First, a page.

Yola – Stand For Myself

Yola - Stand For Myself



4.2/5 Pros

  • Very rich and wide sound
  • Powerful tracks Cons

  • Limited versatility in songs

Being nominated for four Grammy Awards in the same year is definitely quite an honor and illustrates a high level of talent. Even though British artist Yola did not win any of them, she is in focus of the music industry. Her second album Stand For Myself will be released on 30th July 2021. Here are my thoughts about the very personal work.


Yola – About The Artist

Yola, whose full civil name is Yolanda Quartey, was born in Bristol, England, in 1983. She initially got some fame with her band Phantom Limb, which released an album in 2010. After working as a background singer, she turned solo. Yola’s initial release was the EP Orphan Offering in 2016. Her debut album Walk Through Fire reached the UK charts in early 2019. She received four Grammy nominations in 2020, including the Best New Artist one. While Phantom Limb was rather doing a mixture of country and soul, her solo works are rather Americana roots music.


Yola – Stand For Myself – Track by Track

The twelve song album lasts 46 minutes.

1. Barely Alive

Barely Alive is a rather slow opener to Stand For Myself. It is a song about the pressure to assimilate and living in white-dominated social structures. Especially the chorus is very powerful and impressive and feels like a big stage show performance. Impressive track with a lot of soul.

2. Dancing Away in Tears

Breaking up is always hard to do
One last dance is all I want with you
I can’t go and do it all again
And pretend that I ever wanted to
We’re dancing away in tears
The music we make disappears

The second song is accompanied with a more present rhythm, which underlines the soul-pop character of the track. Already in the first minutes of the album, Yola is catching me and doing an impressive performance.

3. Diamond Studded Shoes

Diamond Studded Shoes is again a very social-critic track. The song comes with a very strong groove, which for the first time obviously adds Americana elements to the soul-ish character of the song.

Fight, for the life and soul of the world we love
Fight, cause the promise is never gonna be enough

A very energetic performance, which still does not touch me as well as the two songs before did.

4. Be My Friend

Especially Dan Dugmore, who is playing the steel guitar in Be My Friend, is adding quite some country music spirit to Be My Friend. The album has definitely reached the soul-Americana grounds now – and it sounds good with that blending!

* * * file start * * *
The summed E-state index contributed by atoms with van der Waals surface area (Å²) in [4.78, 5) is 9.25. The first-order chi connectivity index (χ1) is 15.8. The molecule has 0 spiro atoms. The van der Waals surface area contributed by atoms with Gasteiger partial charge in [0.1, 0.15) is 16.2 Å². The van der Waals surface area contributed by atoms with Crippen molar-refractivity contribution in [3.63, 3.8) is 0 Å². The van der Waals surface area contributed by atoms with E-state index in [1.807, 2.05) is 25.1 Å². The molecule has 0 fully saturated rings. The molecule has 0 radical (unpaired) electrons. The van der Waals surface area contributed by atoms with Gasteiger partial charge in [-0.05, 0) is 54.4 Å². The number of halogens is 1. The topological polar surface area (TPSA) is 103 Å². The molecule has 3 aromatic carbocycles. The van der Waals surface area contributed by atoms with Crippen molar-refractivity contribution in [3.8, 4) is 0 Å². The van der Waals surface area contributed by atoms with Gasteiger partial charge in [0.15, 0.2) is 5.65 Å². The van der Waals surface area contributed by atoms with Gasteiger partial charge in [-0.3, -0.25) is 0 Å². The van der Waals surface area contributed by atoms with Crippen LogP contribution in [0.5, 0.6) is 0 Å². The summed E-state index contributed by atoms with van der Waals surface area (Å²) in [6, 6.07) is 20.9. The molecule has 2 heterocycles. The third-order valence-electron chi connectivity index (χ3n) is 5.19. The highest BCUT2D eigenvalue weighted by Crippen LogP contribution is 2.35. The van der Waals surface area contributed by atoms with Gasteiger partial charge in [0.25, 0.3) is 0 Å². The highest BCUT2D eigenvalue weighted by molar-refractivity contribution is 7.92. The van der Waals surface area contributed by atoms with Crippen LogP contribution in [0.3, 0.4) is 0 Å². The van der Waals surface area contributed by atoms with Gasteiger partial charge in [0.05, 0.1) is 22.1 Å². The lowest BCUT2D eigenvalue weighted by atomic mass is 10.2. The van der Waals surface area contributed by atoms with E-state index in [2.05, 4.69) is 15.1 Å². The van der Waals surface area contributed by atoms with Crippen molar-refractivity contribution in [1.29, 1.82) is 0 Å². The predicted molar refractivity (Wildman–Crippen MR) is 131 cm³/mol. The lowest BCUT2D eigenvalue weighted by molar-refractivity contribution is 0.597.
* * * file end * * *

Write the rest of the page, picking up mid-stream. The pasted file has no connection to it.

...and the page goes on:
5. Great Divide

Great Divide is one of these majestic, powerful performance. I somehow feel to see Yola on a big state with a large band and people having their mouth wide open as they are fascinated listening to the performance. Not that surprising – as Yola has been accompanied by eleven additional musicians in this song only. If you are able to have one organ, two pianos, three guitars, bass, drums, percussion and two background vocals in one song… and add a lot of talent… you are able to reach the sound of this amazing track.

6. Starlight

Yola’s team simply did not spare any effort and expenses to turn Stand for Myself into a massive album. Starlight is another example for this. I won’t give you the list of musicians involved to this song again (actually, there are even more people and instruments in the credits than at Great Divide). Just listen to the result. It just feels to be on point.

7. If I Had To Do It All Again

The track is about friendship and connecting each other to become stronger. If I Had To Do It All Again is dominated by the rhythmic work of Aaron Frazer on the drums and percussionist Sam Bacco. And, of course, the voice of Yola herself. The artist feels a bit of quiet in this song initially, but then this track is gathering more and more power and energy.

8. Now You’re Here

The previous tracks of the album have been very soul-ish. The dominating genre and style of Now You’re Here is definitely soul as well, but there is a stronger touch of Americana in this track. I feel that Yola is a perfect artist match to that blending of genres.

Now you’re here
There is sunlight in the midnight
It’s crystal clear Ai yai yai yai yai
Guess it took a little time
Baby, now you’re mine

9. Whatever You Want

Whatever You Want is one of my favorites of the album. A very energetic song with a strong message and a nice touch of Americana songs. The chorus is just great and stays in mind from the very first listen.

10. Break the Bough

Break the Bough is an uptempo song with a lot of soul and power. This time, Yola is even accompanied by horns, which lead to a nice sound. Great work by Nick Movshon on the bass, who is creating a nice vibe.

11. Like a Photograph

Yola closes her album with the two longest tracks. The longest one is Like A Photograph, which starts like a beautiful R&B ballad, but then has rather powerful parts here and there. Really nice listen.

12. Stand for Myself

Finally, there is the title track. Stand for Myself adds a very own character to the album. There is even a touch of indie-rock in some of the electronic guitar parts. Impressive way to close the album.


Yola – Stand For Myself – Spotify

Here is Stand For Myself on Spotify:


Yola – Stand For Myself – My View

Yola and her team invested a lot of effort into Stand For Myself. No doubt it pays back. The twelve songs are a very good listen. I would just long to have a bit more versatility, some more surprising moments like the very cool title track at the end of the album. Thus, I just don’t see the very top rating for this album, but a really good one.


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Here are more music and other media reviews about bands originated in the United Kingdom: on Eating & Drinking is not a culinary blog. Nevertheless, here are all posts dealing with Eating and Drinking:

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